Maida Dzakula v. John McHugh
FILED OPINION (MICHAEL DALY HAWKINS, SUSAN P. GRABER and MORGAN B. CHRISTEN) AFFIRMED. Judge: SPG Authoring, FILED AND ENTERED JUDGMENT. 
UNITED STATES COURT OF APPEALS
FOR THE NINTH CIRCUIT
JOHN M. MCHUGH, Secretary of the
Appeal from the United States District Court
for the Northern District of California
Paul S. Grewal, Magistrate Judge, Presiding
Submitted November 22, 2013*
San Francisco, California
Filed December 11, 2013
Before: Michael Daly Hawkins, Susan P. Graber,
and Morgan Christen, Circuit Judges.
Opinion by Judge Graber
The panel unanimously concludes this case is suitable for decision
without oral argument. Fed. R. App. P. 34(a)(2).
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DZAKULA V. MCHUGH
The panel affirmed the district court’s dismissal, based on
judicial estoppel, of plaintiff’s employment discrimination
Plaintiff had filed for Chapter 7 bankruptcy protection,
and failed to list this employment discrimination action on
her bankruptcy schedules. The panel held that the district
court applied the correct legal rule, properly weighed the
factors set forth in New Hampshire v. Maine, 532 U.S. 742
(2001), and did not otherwise err in concluding that plaintiff’s
omission on her bankruptcy schedule was neither inadvertent
nor mistaken, and that therefore judicial estoppel barred this
Jeanine G. Strong, Carmel, California, for Plaintiff-Appellant.
Stuart F. Delery, Assistant Attorney General, Melinda Haag,
United States Attorney, and Mark B. Stern and Melissa N.
Patterson, Attorneys, Appellate Staff, Civil Division,
Department of Justice, Washington, D.C., for DefendantAppellee.
This summary constitutes no part of the opinion of the court. It has
been prepared by court staff for the convenience of the reader.
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DZAKULA V. MCHUGH
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GRABER, Circuit Judge:
Plaintiff Maida Dzakula appeals the district court’s
dismissal of this action, which alleges that certain adverse
employment actions by her employer, Defendant John M.
McHugh, Secretary of the Army, resulted from
discrimination. Plaintiff had filed for Chapter 7 bankruptcy
protection, but she failed to list this action as an asset on her
bankruptcy schedules. Only when Defendant moved to
dismiss this action on the ground of judicial estoppel did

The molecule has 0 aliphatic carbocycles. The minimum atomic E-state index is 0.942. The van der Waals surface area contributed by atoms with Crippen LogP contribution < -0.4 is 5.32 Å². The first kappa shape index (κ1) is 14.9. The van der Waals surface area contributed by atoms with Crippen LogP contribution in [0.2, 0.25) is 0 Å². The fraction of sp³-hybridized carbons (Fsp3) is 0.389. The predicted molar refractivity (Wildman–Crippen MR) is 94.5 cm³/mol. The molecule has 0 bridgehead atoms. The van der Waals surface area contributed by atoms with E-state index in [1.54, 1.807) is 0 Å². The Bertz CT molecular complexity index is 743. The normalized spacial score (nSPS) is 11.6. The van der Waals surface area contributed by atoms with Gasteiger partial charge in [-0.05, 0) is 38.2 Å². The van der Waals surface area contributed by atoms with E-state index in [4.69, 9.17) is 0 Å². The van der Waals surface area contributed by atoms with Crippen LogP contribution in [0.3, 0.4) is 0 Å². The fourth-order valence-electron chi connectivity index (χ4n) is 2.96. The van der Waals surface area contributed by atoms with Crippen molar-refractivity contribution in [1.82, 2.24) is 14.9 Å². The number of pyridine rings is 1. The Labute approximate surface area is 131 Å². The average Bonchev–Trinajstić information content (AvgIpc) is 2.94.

Plaintiff amend her bankruptcy schedules to add this potential
asset. The district court held that no evidence suggested that
Plaintiff’s original omission had been inadvertent or mistaken
and that, weighing the factors set forth in New Hampshire v.
Maine, 532 U.S. 742, 750–51 (2001), judicial estoppel bars
this action. Plaintiff timely appeals, and we affirm.
While this appeal was pending, we decided Ah Quin v.
County of Kauai Department of Transportation, 733 F.3d 267
(9th Cir. 2013). In that case, the plaintiff-debtor, like
Plaintiff here, failed to list her separate action as an asset in
her bankruptcy schedules, and the defendant moved to
dismiss the action as barred by judicial estoppel. Id. at
269–70. When considering whether the omission was
“inadvertent or mistaken,” the district court in Ah Quin
applied a “narrow interpretation” of those terms and held that,
because the plaintiff-debtor knew about the claim and had a
motive to conceal it, the omission was not “inadvertent or
mistaken” as a matter of law. Id. at 271–72; see id. at 272
(explaining that the district court appeared to conclude that it
was “bound to apply” the narrow interpretation). We
reversed. We held that “the ordinary understanding of
DZAKULA V. MCHUGH
‘mistake’ and ‘inadvertence’”—not the narrow interpretation
applied by the district court—applies. Id. at 277.
We further held that the district court’s application of the
wrong legal rule was not harmless. See id. at 277–79. The
evidence in that case supported “a conclusion either of
mistake and inadvertence, or of deceit.” Id. at 277. Many
circumstances, such as the timing of Plaintiff’s amendment to
the bankruptcy schedules, suggested that perhaps the
omission had been deceitful. Id. at 278. But some
circumstances supported the conclusion that the omission had
been inadvertent. Id. at 277–78. Of particular note, the
plaintiff-debtor had “filed an affidavit in which she swore
that, when she reviewed the bankruptcy schedules, she did
not think that she had to disclose her pending lawsuit because
the bankruptcy schedules were ‘vague.’” Id. at 277.
“[V]iewing the evidence in the light most favorable to
Plaintiff, and thus crediting her affidavit, her bankruptcy
filing was inadvertent.” Id. at 278 (citation omitted).